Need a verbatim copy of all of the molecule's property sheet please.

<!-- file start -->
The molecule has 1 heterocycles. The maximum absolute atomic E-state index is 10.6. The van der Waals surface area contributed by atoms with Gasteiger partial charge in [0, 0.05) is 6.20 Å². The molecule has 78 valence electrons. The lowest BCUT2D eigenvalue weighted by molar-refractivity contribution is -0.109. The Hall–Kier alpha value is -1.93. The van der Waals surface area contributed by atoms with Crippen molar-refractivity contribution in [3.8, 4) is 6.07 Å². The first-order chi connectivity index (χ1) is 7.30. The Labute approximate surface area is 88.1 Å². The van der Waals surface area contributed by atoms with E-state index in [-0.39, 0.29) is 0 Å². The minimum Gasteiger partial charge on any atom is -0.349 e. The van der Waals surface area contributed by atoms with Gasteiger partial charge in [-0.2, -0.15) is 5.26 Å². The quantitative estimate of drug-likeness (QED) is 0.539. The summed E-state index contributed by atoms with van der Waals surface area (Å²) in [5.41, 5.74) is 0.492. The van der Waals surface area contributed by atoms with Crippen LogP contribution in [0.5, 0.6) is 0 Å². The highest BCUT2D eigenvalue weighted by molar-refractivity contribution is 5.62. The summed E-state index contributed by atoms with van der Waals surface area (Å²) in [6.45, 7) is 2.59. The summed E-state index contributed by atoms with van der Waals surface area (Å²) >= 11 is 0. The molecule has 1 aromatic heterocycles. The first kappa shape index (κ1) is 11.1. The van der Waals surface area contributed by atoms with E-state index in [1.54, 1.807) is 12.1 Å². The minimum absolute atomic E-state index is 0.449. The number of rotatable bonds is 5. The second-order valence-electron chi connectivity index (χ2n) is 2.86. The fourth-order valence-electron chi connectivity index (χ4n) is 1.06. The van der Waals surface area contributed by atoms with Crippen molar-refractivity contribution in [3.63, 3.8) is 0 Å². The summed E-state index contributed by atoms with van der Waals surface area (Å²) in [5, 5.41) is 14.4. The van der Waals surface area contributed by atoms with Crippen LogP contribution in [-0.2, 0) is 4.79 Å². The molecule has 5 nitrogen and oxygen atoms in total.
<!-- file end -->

The molecule has 1 heterocycles. The maximum absolute atomic E-state index is 10.6. The van der Waals surface area contributed by atoms with Gasteiger partial charge in [0, 0.05) is 6.20 Å². The molecule has 78 valence electrons. The lowest BCUT2D eigenvalue weighted by molar-refractivity contribution is -0.109. The Hall–Kier alpha value is -1.93. The van der Waals surface area contributed by atoms with Crippen molar-refractivity contribution in [3.8, 4) is 6.07 Å². The first-order chi connectivity index (χ1) is 7.30. The Labute approximate surface area is 88.1 Å². The van der Waals surface area contributed by atoms with E-state index in [-0.39, 0.29) is 0 Å². The minimum Gasteiger partial charge on any atom is -0.349 e. The van der Waals surface area contributed by atoms with Gasteiger partial charge in [-0.2, -0.15) is 5.26 Å². The quantitative estimate of drug-likeness (QED) is 0.539. The summed E-state index contributed by atoms with van der Waals surface area (Å²) in [5.41, 5.74) is 0.492. The van der Waals surface area contributed by atoms with Crippen LogP contribution in [0.5, 0.6) is 0 Å². The highest BCUT2D eigenvalue weighted by molar-refractivity contribution is 5.62. The summed E-state index contributed by atoms with van der Waals surface area (Å²) in [6.45, 7) is 2.59. The summed E-state index contributed by atoms with van der Waals surface area (Å²) >= 11 is 0. The molecule has 1 aromatic heterocycles. The first kappa shape index (κ1) is 11.1. The van der Waals surface area contributed by atoms with E-state index in [1.54, 1.807) is 12.1 Å². The minimum absolute atomic E-state index is 0.449. The number of rotatable bonds is 5. The second-order valence-electron chi connectivity index (χ2n) is 2.86. The fourth-order valence-electron chi connectivity index (χ4n) is 1.06. The van der Waals surface area contributed by atoms with Crippen molar-refractivity contribution in [3.63, 3.8) is 0 Å². The summed E-state index contributed by atoms with van der Waals surface area (Å²) in [5, 5.41) is 14.4. The van der Waals surface area contributed by atoms with Crippen LogP contribution in [-0.2, 0) is 4.79 Å². The molecule has 5 nitrogen and oxygen atoms in total.